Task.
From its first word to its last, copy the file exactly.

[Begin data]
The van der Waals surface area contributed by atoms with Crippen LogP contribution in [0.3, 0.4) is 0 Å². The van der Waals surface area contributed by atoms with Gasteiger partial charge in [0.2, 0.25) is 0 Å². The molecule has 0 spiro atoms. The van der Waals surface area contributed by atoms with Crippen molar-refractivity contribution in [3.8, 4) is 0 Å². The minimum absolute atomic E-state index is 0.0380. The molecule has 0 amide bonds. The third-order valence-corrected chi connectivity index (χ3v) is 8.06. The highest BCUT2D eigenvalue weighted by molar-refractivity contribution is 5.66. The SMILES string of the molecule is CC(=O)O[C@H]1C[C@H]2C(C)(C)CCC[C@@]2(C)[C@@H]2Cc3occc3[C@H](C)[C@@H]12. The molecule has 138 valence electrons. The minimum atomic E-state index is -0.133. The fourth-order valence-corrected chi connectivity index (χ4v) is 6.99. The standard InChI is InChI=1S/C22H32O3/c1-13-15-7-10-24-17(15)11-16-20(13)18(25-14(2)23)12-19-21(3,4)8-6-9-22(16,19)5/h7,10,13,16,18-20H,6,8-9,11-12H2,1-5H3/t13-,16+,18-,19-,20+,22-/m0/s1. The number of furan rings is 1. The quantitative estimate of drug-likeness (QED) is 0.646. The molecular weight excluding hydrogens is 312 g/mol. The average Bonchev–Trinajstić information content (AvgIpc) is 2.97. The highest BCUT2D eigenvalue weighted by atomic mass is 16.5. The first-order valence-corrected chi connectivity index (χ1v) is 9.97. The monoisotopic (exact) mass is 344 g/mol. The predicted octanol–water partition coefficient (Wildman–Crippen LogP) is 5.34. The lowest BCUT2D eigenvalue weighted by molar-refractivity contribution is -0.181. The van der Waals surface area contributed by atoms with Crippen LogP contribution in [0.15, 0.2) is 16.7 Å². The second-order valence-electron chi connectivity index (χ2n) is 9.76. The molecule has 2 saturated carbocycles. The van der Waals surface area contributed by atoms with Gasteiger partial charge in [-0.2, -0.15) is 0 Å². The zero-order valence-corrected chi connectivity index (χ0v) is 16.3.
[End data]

The van der Waals surface area contributed by atoms with Crippen LogP contribution in [0.3, 0.4) is 0 Å². The van der Waals surface area contributed by atoms with Gasteiger partial charge in [0.2, 0.25) is 0 Å². The molecule has 0 spiro atoms. The van der Waals surface area contributed by atoms with Crippen molar-refractivity contribution in [3.8, 4) is 0 Å². The minimum absolute atomic E-state index is 0.0380. The molecule has 0 amide bonds. The third-order valence-corrected chi connectivity index (χ3v) is 8.06. The highest BCUT2D eigenvalue weighted by molar-refractivity contribution is 5.66. The SMILES string of the molecule is CC(=O)O[C@H]1C[C@H]2C(C)(C)CCC[C@@]2(C)[C@@H]2Cc3occc3[C@H](C)[C@@H]12. The molecule has 138 valence electrons. The minimum atomic E-state index is -0.133. The fourth-order valence-corrected chi connectivity index (χ4v) is 6.99. The standard InChI is InChI=1S/C22H32O3/c1-13-15-7-10-24-17(15)11-16-20(13)18(25-14(2)23)12-19-21(3,4)8-6-9-22(16,19)5/h7,10,13,16,18-20H,6,8-9,11-12H2,1-5H3/t13-,16+,18-,19-,20+,22-/m0/s1. The number of furan rings is 1. The quantitative estimate of drug-likeness (QED) is 0.646. The molecular weight excluding hydrogens is 312 g/mol. The average Bonchev–Trinajstić information content (AvgIpc) is 2.97. The highest BCUT2D eigenvalue weighted by atomic mass is 16.5. The first-order valence-corrected chi connectivity index (χ1v) is 9.97. The monoisotopic (exact) mass is 344 g/mol. The predicted octanol–water partition coefficient (Wildman–Crippen LogP) is 5.34. The lowest BCUT2D eigenvalue weighted by molar-refractivity contribution is -0.181. The van der Waals surface area contributed by atoms with Crippen LogP contribution in [0.15, 0.2) is 16.7 Å². The second-order valence-electron chi connectivity index (χ2n) is 9.76. The molecule has 2 saturated carbocycles. The van der Waals surface area contributed by atoms with Gasteiger partial charge in [-0.2, -0.15) is 0 Å². The zero-order valence-corrected chi connectivity index (χ0v) is 16.3.